### The Main Loop Presented in the Abstract

With these many preliminaries in place, we are now in a position to evolve our economy. We start with some arbitrary initial economy represented using the `automatonPattern` discussed above. Recall that this `automatonPattern` contains, in addition to some global data, a `List` of sites treated as a ring, each of which contain a list of programs and data on its behavior. At the outset, the behavior need not be consistent with the program or the automaton as a whole.

Starting with this initial economy, we repeatedly apply a function called `process` to the economy. Using Mathematica's built-in `NestWhile` or `NestWhileList` construct, this application continues for either some specified number of iterations or until some terminal condition applies. Because the `process` function lies at the heart of this project, we offer some detail on its operation, which exemplifies a Mathematica "functional" programming style. [Note11]

One can imagine the ring of sites as being an array of expressions `e[`i`,`j`]` where the i subscript denotes the position of the site in the ring (the landscape) and the j position denotes in a particular way the number of the expression at that site. In this model, `e[3,1]` thus denotes the first expression of the third site. We order the expressions at a site so that the first expression is the deepest in the recursive string of "how to modify". That is, it is the one that tells the site how (if at all) to modify how to modify how to modify how to modify its behavior. The second expression is the one that tells the site how (if at all) to modify how to modify how to modify its behavior. The last expression at a site is the one in which the site expresses its behavior. The second to last expression at a site is the one in which the site sets forth how to determine how to behave.

In an economy with five sites and in which we permit four layers of recursion and one program for determining behavior, the structure of the economy is as follows. [Note12]

We can then partition this array (called `abstractarray`) into a array (called `partitionedabstractarray`) of blocks such that each block contains two "adjoining" programs for each of three adjoining sites. More generally, if the original automaton has a ring with sites, each of which has expressions in it, the dimensions of the resulting partitioned array is .

A typical block might look like the following.

For each of the blocks, we now create rules. Some of these rules may be "position independent", that is, constant for all blocks depending only on the value of the entire automaton. Other rules may be "position dependent" and depend on the content of the block involved or the position of the block within the partitioned array. We then select a particular expression within the block--the one lying in the second row and first column--to transform to a fixed point using these rules via Mathematica's `ReplaceRepeated` construct. We then make that fixed point of the transformation an argument to a function `combo` that takes the entire untransformed block as its second argument. Thus, through partitioning of the original array of programs and the `combo` function, the programs transform themselves. The second column of programs in each block becomes data to the transformed version of the program in the second row and first column of each block. [Note13]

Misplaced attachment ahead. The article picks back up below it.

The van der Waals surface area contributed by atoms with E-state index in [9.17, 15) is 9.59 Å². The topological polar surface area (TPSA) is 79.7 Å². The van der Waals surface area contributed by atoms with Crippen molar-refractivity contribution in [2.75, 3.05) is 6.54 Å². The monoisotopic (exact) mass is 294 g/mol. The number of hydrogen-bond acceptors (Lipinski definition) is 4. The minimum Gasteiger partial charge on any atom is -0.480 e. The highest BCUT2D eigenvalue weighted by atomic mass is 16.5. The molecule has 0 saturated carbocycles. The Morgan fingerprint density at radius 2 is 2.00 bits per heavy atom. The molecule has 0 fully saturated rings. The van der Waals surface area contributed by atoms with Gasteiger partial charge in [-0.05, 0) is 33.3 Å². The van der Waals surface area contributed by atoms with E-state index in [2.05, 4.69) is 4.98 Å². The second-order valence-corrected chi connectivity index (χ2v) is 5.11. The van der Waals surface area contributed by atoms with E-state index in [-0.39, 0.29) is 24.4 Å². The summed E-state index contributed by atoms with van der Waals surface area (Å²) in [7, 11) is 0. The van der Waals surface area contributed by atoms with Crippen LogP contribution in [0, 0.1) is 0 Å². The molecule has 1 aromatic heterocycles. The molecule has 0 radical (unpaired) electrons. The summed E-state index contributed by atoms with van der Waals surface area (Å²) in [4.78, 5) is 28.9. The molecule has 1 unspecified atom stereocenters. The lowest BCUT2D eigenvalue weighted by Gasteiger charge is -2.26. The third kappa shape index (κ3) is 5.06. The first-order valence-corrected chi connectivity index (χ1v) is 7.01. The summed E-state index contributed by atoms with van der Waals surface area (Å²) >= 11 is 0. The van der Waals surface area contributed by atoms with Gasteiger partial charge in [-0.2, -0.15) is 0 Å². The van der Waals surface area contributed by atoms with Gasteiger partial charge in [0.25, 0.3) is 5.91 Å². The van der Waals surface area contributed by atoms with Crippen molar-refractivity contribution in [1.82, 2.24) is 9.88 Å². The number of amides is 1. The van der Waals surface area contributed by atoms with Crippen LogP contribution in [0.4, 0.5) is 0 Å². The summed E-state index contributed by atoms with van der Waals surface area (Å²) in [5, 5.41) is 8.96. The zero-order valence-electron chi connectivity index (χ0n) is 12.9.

This functional method is used over the entire partitioned set of expressions using the `MapIndexed` construct that permits each block to be aware of its position in the partitioned landscape. This methodology permits each program to evolve according to its neighborhood of "surrounding" programs. The following Code Fragment 15 shows the Mathematica code needed to accomplish this complex procedure and the structure of the end product of this method. [Note14]

 Zooming in, we find that the third site's new second expression is as follows. And the fourth site's fifth expression is the following. We generalize this portion of the process for use on any automaton by defining a function `update` as follows. [Note15] The last column in this array that results from the output of `update` is of particular interest since it represents the new intended behaviors of each site. Using these intended behaviors, we can determine actual levels of production (after cow trampling is taken into account). From actual levels of production, we can determine equilibrium prices, and from equilibrium prices, we can determine each site's immediate and cumulative profitability. Finally, there is the possibility of exogenous mutations by dropping sites with too low levels of profitability or cumulative profitability and replacing them by sites with randomly chosen characteristics. The function `killandreplace` shown below in Code Fragment 17 implements that procedure. [Note16] We thus end up with an evolved automaton and begin the process all over again. The code for `process` thus looks as follows. Evolution is then modeled as the repeated application of some variant of a process function for the earlier of a finite number of iterations or until the application yields an expression not matching an `automatonPattern`. Code Fragment 20 shows how Mathematica can do this in a way that spits out just the end result of this process. Code Fragment 21 shows how Mathematica can do this in a way that spits out all iterations of this process. And Code Fragment 22 shows how Mathematica can do this in a way that spits out every nth iteration of this process in which the user designates n.